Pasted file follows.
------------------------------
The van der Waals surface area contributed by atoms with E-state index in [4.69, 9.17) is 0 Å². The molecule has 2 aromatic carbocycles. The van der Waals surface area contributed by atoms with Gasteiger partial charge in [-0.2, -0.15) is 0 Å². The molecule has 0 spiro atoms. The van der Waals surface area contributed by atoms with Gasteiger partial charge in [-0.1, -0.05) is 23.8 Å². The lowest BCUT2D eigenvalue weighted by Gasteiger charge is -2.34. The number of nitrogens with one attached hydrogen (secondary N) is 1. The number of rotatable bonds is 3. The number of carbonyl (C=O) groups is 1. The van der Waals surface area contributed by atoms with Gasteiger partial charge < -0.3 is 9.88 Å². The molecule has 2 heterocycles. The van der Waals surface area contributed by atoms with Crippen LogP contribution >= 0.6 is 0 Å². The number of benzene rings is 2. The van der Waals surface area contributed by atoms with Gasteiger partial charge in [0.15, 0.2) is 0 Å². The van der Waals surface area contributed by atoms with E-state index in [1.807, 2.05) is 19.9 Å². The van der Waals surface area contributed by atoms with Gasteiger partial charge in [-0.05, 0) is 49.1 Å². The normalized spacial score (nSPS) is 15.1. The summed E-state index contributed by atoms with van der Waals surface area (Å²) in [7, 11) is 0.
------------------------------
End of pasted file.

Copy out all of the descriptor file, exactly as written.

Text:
The van der Waals surface area contributed by atoms with E-state index in [4.69, 9.17) is 0 Å². The molecule has 2 aromatic carbocycles. The van der Waals surface area contributed by atoms with Gasteiger partial charge in [-0.2, -0.15) is 0 Å². The molecule has 0 spiro atoms. The van der Waals surface area contributed by atoms with Gasteiger partial charge in [-0.1, -0.05) is 23.8 Å². The lowest BCUT2D eigenvalue weighted by Gasteiger charge is -2.34. The number of nitrogens with one attached hydrogen (secondary N) is 1. The number of rotatable bonds is 3. The number of carbonyl (C=O) groups is 1. The van der Waals surface area contributed by atoms with Gasteiger partial charge < -0.3 is 9.88 Å². The molecule has 2 heterocycles. The van der Waals surface area contributed by atoms with Crippen LogP contribution >= 0.6 is 0 Å². The number of benzene rings is 2. The van der Waals surface area contributed by atoms with Gasteiger partial charge in [0.15, 0.2) is 0 Å². The van der Waals surface area contributed by atoms with E-state index in [1.807, 2.05) is 19.9 Å². The van der Waals surface area contributed by atoms with Gasteiger partial charge in [-0.05, 0) is 49.1 Å². The normalized spacial score (nSPS) is 15.1. The summed E-state index contributed by atoms with van der Waals surface area (Å²) in [7, 11) is 0.